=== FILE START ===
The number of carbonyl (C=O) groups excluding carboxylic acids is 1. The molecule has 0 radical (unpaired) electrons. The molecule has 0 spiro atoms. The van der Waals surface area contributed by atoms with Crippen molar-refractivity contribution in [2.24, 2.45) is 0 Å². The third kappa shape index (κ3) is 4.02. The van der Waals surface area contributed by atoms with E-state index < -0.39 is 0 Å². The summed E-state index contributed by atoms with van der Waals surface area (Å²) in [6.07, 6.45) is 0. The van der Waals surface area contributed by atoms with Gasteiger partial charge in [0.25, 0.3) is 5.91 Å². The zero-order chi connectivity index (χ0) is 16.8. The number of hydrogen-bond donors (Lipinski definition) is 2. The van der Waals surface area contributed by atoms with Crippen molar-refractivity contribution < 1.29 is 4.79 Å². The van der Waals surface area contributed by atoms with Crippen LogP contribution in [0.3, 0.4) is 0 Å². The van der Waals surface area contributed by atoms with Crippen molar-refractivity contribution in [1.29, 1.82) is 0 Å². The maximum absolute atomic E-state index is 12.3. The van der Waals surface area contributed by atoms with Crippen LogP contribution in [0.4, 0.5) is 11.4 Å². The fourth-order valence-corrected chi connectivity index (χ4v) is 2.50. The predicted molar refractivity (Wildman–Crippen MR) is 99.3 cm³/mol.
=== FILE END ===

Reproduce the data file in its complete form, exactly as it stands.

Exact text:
The number of carbonyl (C=O) groups excluding carboxylic acids is 1. The molecule has 0 radical (unpaired) electrons. The molecule has 0 spiro atoms. The van der Waals surface area contributed by atoms with Crippen molar-refractivity contribution in [2.24, 2.45) is 0 Å². The third kappa shape index (κ3) is 4.02. The van der Waals surface area contributed by atoms with E-state index < -0.39 is 0 Å². The summed E-state index contributed by atoms with van der Waals surface area (Å²) in [6.07, 6.45) is 0. The van der Waals surface area contributed by atoms with Gasteiger partial charge in [0.25, 0.3) is 5.91 Å². The zero-order chi connectivity index (χ0) is 16.8. The number of hydrogen-bond donors (Lipinski definition) is 2. The van der Waals surface area contributed by atoms with Crippen molar-refractivity contribution < 1.29 is 4.79 Å². The van der Waals surface area contributed by atoms with Crippen LogP contribution in [0.3, 0.4) is 0 Å². The van der Waals surface area contributed by atoms with Crippen molar-refractivity contribution in [1.29, 1.82) is 0 Å². The maximum absolute atomic E-state index is 12.3. The van der Waals surface area contributed by atoms with Crippen LogP contribution in [0.4, 0.5) is 11.4 Å². The fourth-order valence-corrected chi connectivity index (χ4v) is 2.50. The predicted molar refractivity (Wildman–Crippen MR) is 99.3 cm³/mol.